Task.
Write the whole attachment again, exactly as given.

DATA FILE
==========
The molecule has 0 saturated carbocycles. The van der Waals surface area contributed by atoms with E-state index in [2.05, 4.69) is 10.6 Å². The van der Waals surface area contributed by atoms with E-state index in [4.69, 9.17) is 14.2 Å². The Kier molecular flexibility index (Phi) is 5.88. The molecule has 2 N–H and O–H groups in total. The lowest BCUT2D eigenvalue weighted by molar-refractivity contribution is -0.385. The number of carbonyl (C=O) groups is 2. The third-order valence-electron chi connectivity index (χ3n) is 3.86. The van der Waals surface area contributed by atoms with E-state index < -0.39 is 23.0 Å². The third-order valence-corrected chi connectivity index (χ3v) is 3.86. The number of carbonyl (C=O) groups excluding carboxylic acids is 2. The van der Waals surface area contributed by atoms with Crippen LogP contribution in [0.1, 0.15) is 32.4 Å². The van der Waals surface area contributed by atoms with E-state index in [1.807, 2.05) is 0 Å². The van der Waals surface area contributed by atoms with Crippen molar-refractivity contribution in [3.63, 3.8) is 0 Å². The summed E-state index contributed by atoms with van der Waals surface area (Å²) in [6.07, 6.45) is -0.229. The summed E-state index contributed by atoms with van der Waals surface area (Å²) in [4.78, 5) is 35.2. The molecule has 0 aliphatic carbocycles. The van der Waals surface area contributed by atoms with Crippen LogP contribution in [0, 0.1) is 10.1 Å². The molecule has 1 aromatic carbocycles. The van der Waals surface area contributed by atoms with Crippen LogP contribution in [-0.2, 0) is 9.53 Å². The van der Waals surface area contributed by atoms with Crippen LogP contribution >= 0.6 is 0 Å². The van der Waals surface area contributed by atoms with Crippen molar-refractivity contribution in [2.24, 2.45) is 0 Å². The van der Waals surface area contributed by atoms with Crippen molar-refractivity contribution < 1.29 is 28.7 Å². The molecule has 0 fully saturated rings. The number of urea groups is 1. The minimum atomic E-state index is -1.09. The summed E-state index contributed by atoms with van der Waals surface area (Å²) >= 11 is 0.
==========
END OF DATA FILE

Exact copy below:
The molecule has 0 saturated carbocycles. The van der Waals surface area contributed by atoms with E-state index in [2.05, 4.69) is 10.6 Å². The van der Waals surface area contributed by atoms with E-state index in [4.69, 9.17) is 14.2 Å². The Kier molecular flexibility index (Phi) is 5.88. The molecule has 2 N–H and O–H groups in total. The lowest BCUT2D eigenvalue weighted by molar-refractivity contribution is -0.385. The number of carbonyl (C=O) groups is 2. The third-order valence-electron chi connectivity index (χ3n) is 3.86. The van der Waals surface area contributed by atoms with E-state index < -0.39 is 23.0 Å². The third-order valence-corrected chi connectivity index (χ3v) is 3.86. The number of carbonyl (C=O) groups excluding carboxylic acids is 2. The van der Waals surface area contributed by atoms with Crippen LogP contribution in [0.1, 0.15) is 32.4 Å². The van der Waals surface area contributed by atoms with E-state index in [1.807, 2.05) is 0 Å². The van der Waals surface area contributed by atoms with Crippen molar-refractivity contribution in [3.63, 3.8) is 0 Å². The summed E-state index contributed by atoms with van der Waals surface area (Å²) in [6.07, 6.45) is -0.229. The summed E-state index contributed by atoms with van der Waals surface area (Å²) in [4.78, 5) is 35.2. The molecule has 0 aliphatic carbocycles. The van der Waals surface area contributed by atoms with Crippen LogP contribution in [0, 0.1) is 10.1 Å². The molecule has 1 aromatic carbocycles. The van der Waals surface area contributed by atoms with Crippen LogP contribution in [-0.2, 0) is 9.53 Å². The van der Waals surface area contributed by atoms with Crippen LogP contribution >= 0.6 is 0 Å². The van der Waals surface area contributed by atoms with Crippen molar-refractivity contribution in [2.24, 2.45) is 0 Å². The van der Waals surface area contributed by atoms with Crippen molar-refractivity contribution < 1.29 is 28.7 Å². The molecule has 0 fully saturated rings. The number of urea groups is 1. The minimum atomic E-state index is -1.09. The summed E-state index contributed by atoms with van der Waals surface area (Å²) >= 11 is 0.